Mister “let’s make baseball fun again” Bryce Harper has once again entered himself into an age old argument. Does he enter these arguments because the 2010 first draft pick is tired of his constant (and not always positive) comparisons to 2009 first round draft pick Mike Trout and is just trying to change the conversation? Suppose that is a debate worthy of it’s own article but here’s the video clip of Harper jumping head first into the “participation trophy” debate:
— Scott Abraham (@ScottABC7) May 27, 2017
“First place only, no participation trophies” is the exact quote coming out of that video clip that has ruffled the feathers of many. Why? Well, because people are far too sensitive.
For many fans, playing the game at a competitive level is only a pipe dream. The only time we can truly relate to any sort of “participation trophy” argument is either when we were in school and our school had their mandated track and field day or through beer league play.
When I went to school, every student received a little blue ribbon for being a part of track day. Even as a youngster, I felt zero validation for being given a token present for choosing to participate in the day instead of begging Mom and Dad to call in sick.
As a parent, my daughter’s junior high just had their first track and field day. The only times that were kept were of the kids finishing in the top three overall, everyone else just moved onto the next event. I can tell you with the utmost confidence, my daughter does not feel the need to have her effort validated with a participation trophy.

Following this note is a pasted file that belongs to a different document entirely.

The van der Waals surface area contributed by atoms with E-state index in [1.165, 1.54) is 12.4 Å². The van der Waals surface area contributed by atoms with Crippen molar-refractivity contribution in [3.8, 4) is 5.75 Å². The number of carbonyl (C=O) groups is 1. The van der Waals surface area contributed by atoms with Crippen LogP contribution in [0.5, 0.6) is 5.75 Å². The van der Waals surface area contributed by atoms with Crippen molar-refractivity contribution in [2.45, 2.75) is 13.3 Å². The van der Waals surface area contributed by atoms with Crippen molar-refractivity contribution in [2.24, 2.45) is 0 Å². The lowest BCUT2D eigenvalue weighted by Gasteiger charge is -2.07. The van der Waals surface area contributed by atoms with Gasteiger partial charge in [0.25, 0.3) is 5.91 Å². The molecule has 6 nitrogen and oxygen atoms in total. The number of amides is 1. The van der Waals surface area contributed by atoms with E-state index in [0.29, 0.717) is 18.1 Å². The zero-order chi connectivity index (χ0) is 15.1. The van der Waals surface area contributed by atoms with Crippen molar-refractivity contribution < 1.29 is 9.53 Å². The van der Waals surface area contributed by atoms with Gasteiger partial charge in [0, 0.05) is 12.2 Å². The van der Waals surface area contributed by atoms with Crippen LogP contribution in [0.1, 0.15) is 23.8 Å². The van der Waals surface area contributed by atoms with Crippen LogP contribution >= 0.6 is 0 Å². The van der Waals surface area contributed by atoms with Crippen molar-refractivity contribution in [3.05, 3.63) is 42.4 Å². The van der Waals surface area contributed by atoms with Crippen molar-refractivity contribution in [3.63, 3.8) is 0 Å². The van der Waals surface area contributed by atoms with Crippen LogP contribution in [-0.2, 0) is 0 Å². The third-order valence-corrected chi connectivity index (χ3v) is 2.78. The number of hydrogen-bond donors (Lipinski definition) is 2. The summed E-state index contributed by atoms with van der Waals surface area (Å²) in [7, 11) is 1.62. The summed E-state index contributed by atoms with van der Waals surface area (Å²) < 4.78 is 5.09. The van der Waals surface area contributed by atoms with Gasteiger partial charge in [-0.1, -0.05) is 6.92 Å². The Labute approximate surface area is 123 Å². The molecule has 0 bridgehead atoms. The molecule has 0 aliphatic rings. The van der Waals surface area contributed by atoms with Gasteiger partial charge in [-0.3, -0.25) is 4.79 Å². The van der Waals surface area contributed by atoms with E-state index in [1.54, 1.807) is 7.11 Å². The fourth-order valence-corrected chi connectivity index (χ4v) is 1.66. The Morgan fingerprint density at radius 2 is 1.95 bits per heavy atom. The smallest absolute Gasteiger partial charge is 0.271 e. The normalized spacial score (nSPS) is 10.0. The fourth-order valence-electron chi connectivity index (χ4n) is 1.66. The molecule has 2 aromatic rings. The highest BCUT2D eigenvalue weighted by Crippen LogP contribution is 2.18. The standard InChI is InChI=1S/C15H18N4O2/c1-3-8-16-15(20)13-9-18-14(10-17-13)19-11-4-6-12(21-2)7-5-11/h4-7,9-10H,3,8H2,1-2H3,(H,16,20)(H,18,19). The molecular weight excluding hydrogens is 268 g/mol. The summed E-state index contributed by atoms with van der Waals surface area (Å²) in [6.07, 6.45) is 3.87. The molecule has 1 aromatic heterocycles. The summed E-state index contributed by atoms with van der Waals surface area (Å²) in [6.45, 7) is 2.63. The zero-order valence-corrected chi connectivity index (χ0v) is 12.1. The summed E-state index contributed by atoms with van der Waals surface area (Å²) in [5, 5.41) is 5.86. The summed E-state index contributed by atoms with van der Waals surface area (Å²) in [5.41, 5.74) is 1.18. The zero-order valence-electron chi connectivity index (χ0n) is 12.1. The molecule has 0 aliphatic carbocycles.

Honestly, would the 2016 Cleveland Indians feel any better about blowing their 3-1 series lead to the Chicago Cubs if they were given participation trophies?
No professional team enters a season believing they will finish with a perfect record. As adults playing a kids game, the sting of losing (used correctly) can motivate you to become better. You lose a game, you analyze what went wrong, you try again the next game. You cannot have 30 World Series Champions but as an individual you can do better than the previous year and as a team you could finish with a better record than the season before. If you keep getting better each season, then maybe (just maybe) your team can the win the only trophy that matters.
Is it wrong to tell kids that the only thing that matters is winning? Nope! It is the parents job to teach their kids sportsmanship and the coaches job to reinforce the principles of sportsmanship so that kids learn how to handle not always winning. No one should like losing but everyone should know how to handle it in a correct manner. Maybe that should be the focus of the participation trophy discussions – – teaching kids how to learn from losing to become winners by putting the focus on schools and coaches to instruct sportsmanship and the importance of practice instead of simply handing out a pat on the back.
Bryce Harper got ejected from the dugout. Then the next batter hit a walk-off HR. Read lips much? pic.twitter.com/cWVBs2rcru
— Joe Mullinax (@JoeMullinax) May 10, 2016
After all, there’s nothing worse than being a sore loser right?!